The availability, quality and rapid centralisation of relevant data can make a difference to the length of the crisis and to the possibility of anticipating further waves of infection. Various monitoring and tracking apps are being developed and experimented with across the world which could greatly contribute to the containment of the virus and the reduction of the more extreme isolation measures, as well as the detection of new outbreaks. (Regarding the use of personal data, see some observations below.) Co-ordinated work across borders is important. There are many proposals and it is important to identify which ones can be most effectively implemented across Italy in a unified way.
It is essential that entire industrial and logistical supply chains are maintained. Saying for example that pharmaceutical companies should remain open is not enough if the companies that produce the packaging for the medication are closed and the logistical equipment needed to deliver the medication to the final user is not operational. Companies from different sectors could be authorised to open if they are considered to be of particular strategic importance and if they can guarantee compliance with the best safety measures. Obviously, some supply chains are highly integrated at European level and proper co-ordination is required. Further in-depth study is needed of essential supply chains, their operations and the leading companies involved to ensure they function better.
Many of our healthcare facilities are on the brink of becoming unsustainable with some already past this point. They are running only thanks to the generosity and sacrifice of their staff. But they are unable to deal with an increase in patients and soon may not even be able to maintain their current level of service. We must take drastic action and use extraordinary measures if we want to reduce the level of lockdown within a reasonable timescale.
Such a system of co-ordinated intervention can profoundly change the outlook for the management of the virus and the prospects for recovery of those infected. Italy has in many cases shown great efficiency at critical times. Although the healthcare situation is very different in the various regions, if we act with the necessary determination, we could complete this part of the programme in 1-3 months.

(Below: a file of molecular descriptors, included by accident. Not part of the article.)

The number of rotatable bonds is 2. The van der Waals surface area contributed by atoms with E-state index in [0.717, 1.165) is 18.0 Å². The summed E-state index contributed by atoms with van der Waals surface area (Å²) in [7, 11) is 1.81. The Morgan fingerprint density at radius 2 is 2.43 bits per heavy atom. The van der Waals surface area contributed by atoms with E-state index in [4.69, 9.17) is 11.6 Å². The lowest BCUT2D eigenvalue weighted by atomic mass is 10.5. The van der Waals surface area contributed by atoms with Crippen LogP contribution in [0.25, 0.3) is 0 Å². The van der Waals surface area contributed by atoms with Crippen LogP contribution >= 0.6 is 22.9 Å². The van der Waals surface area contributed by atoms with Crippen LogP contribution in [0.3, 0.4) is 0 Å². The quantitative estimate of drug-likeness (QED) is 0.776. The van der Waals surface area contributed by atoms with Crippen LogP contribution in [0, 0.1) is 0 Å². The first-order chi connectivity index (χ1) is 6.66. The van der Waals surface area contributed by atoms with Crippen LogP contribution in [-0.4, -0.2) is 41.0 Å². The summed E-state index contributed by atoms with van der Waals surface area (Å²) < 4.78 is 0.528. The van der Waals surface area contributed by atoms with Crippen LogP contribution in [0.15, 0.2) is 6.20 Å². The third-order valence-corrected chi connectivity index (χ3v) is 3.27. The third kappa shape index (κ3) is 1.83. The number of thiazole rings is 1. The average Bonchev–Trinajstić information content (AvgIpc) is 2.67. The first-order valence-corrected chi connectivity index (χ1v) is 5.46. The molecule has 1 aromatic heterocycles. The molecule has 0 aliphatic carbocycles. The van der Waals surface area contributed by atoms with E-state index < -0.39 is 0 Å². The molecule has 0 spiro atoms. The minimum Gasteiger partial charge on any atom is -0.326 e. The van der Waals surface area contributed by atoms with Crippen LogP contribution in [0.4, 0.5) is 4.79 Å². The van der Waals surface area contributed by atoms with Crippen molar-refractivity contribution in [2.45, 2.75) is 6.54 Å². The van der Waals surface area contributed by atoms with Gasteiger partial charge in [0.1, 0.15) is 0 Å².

At some point it will be necessary to have the political courage to accept a reasonable compromise between a functioning society and safety. We may have to learn to live with the virus, rather than definitively to defeat it. This will require adapting our behaviour, work organisation and lifestyles until a vaccine and/or therapies are available on a large enough scale.
If the infection rate is contained, if we improve our understanding of the way the virus spreads and if healthcare facilities are brought up to scratch, it is likely that a gradual and at least partial reopening of society will be possible, even without definitive treatments and vaccines. It is also possible that this reopening could happen at different times in different regions.
But it is also crucial to ensure the financial survival of all families and businesses experiencing hardship, at least for the rest of 2020.
Huge numbers of families are undoubtedly already in, or about to enter, serious financial difficulty, and a minimum level of peace of mind and security must be guaranteed for the months to come to lessen the risk of panic.
When it comes to businesses, the work undertaken must clearly distinguish between actions aimed at survival and more structural measures. Some of the structural measures can be achieved independently at a national level and others will require EU involvement.
An enormous number of businesses are in, or are about to enter, financial difficulty. We must ensure that as few of these as possible close permanently by providing the financial resources needed to keep going for the next few months. And these measures must be done immediately.
Benefits and loan payments are often not made quickly enough to keep up with the needs of hard-pressed families and businesses. While the resources needed exist, the centralised distribution mechanisms are proving to be slow and inefficient. We should therefore use the decentralised mechanisms that already specialise in managing financial resources, such as Poste Italiane. Widespread use of self-certification for families and bank guarantees for businesses could be introduced temporarily to speed up processes. These forms of assistance must act as, and be perceived as, a temporary steppingstone towards recovery, rather than becoming disincentives for work.